OK, today’s is a two-part challenge… and to do the second part tonight would mean scurrying out to the Farmer’s Market in the next twenty minutes, and that’s not going to happen. It seems like a much better idea to spend the rest of the night hanging out with the family.
Here is the spice shelf, in all its glory. As with the pantry and other storage areas in the kitchen, things tend to stack up on each other, resulting in chaos and daily frustration. The spice shelf is pretty bad. And to make matters worse, it has become a place to squirrel away stray bits of kitchen-related (and sometimes not-so-kitchen-related) oddities.
To tackle today’s clear-out, I thought I would divide the herbs and spices into two piles–things I’ve used in the last six months, and stuff that I can’t remember the last time I needed. The goal was to hang onto what I really needed on hand in the kitchen, and then to discard everything else–mainly stuff that I’ve been holding onto for years “just in case” I might need it some day. As I started into the process, though, it became apparent that I needed two additional categories: empty storage containers that needed to go into recycling, and random medicine cabinet supplies that somehow worked their way into this particular kitchen cabinet.
I ended up chucking out a lot–most of the herbs and spices that I hadn’t used in six months in reality hadn’t been used in years. Many of these containers had followed me from one house or apartment to the next–the lemon pepper blend in this picture, for example, must be at least thirteen or fourteen years old, and I’m pretty sure the dill actually predates my marriage…..
So I cleared out a lot today–I emptied out herbs and spices into the back yard and recycled the glass, plastic, and aluminum containers. And the medical stuff went off to the bathroom closet–or into the trash. And what I had left was a reasonable arrangement of the herbs and spices that I actually use on a regular basis. The pictures may not look too different, but actually I have empty shelf space now, instead of herb tubs stacked four high and three deep.
So now, about the refresh part of today. I had heard somewhere that the best thing most of us can do to improve our kitchen spices is to throw them all away. Hang on to dried herbs for longer than a year (or in my case… a decade) and all that you really have are a bunch of old leaves with barely any oils left in them.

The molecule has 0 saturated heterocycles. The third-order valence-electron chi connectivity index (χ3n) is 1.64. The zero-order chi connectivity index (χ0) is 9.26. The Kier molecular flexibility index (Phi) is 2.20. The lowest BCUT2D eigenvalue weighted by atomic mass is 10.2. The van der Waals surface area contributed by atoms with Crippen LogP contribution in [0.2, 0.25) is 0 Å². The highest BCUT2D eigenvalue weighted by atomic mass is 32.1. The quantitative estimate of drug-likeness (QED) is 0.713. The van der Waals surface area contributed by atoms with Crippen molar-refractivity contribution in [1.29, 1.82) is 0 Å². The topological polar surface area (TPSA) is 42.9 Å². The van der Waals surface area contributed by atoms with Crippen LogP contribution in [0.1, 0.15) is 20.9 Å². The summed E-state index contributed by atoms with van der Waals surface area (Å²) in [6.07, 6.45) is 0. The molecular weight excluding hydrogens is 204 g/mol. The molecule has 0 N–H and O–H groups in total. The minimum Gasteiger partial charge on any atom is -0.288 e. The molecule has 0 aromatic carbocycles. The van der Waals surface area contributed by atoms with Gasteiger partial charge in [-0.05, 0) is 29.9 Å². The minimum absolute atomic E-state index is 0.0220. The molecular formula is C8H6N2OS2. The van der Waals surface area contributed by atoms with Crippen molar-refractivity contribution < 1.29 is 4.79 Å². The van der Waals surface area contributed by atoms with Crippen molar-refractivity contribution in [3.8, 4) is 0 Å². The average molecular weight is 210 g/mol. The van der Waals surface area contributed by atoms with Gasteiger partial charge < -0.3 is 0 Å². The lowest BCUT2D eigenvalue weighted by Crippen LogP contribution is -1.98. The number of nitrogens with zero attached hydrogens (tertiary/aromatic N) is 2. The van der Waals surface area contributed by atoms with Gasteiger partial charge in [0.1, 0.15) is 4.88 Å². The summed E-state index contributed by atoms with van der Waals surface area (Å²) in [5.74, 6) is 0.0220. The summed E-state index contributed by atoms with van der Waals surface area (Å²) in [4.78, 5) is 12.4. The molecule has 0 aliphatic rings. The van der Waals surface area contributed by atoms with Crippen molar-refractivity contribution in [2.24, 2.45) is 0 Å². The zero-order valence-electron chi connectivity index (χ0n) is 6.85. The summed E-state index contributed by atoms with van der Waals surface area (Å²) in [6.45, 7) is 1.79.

Now granted, herbs and spices can be expensive, and it may not seem too minimalist to throw away “perfectly good” decade-old herbs, but given that I’ve already purged the stuff I haven’t used in ages, I’m only replacing the herbs and spices that are in regular rotation, but that have lost a good portion of their flavor. And I am fortunate enough to have a farmer’s market around the corner, where I can get half-pint plastic containers of herbs and spices literally for pennies. The last container of oregano I purchased cost me 55¢. I suppose it’s good and bad news–while I might actually use that much oregano in a year, there’s no way I’m going to go through a half pint of file powder in twelve months, even if I make gumbo twice a week. It’s a fine line to ride, I suppose, between caring for and tending to the freshness of what I have, and taking part in unnecessary consumption (no matter how cheaply) by purchasing more of something than I can use in a reasonable amount of time.
So perhaps I will have to reconsider some of the finer points of this argument in the future, but for this purge, clearly there was a lot of stuff I needed to get rid of–and there’s plenty of good reason to think that our meals can be made that much more pleasant… not by purchasing extravagant goods, but by attending with care to the small details of what and how we eat at our family table.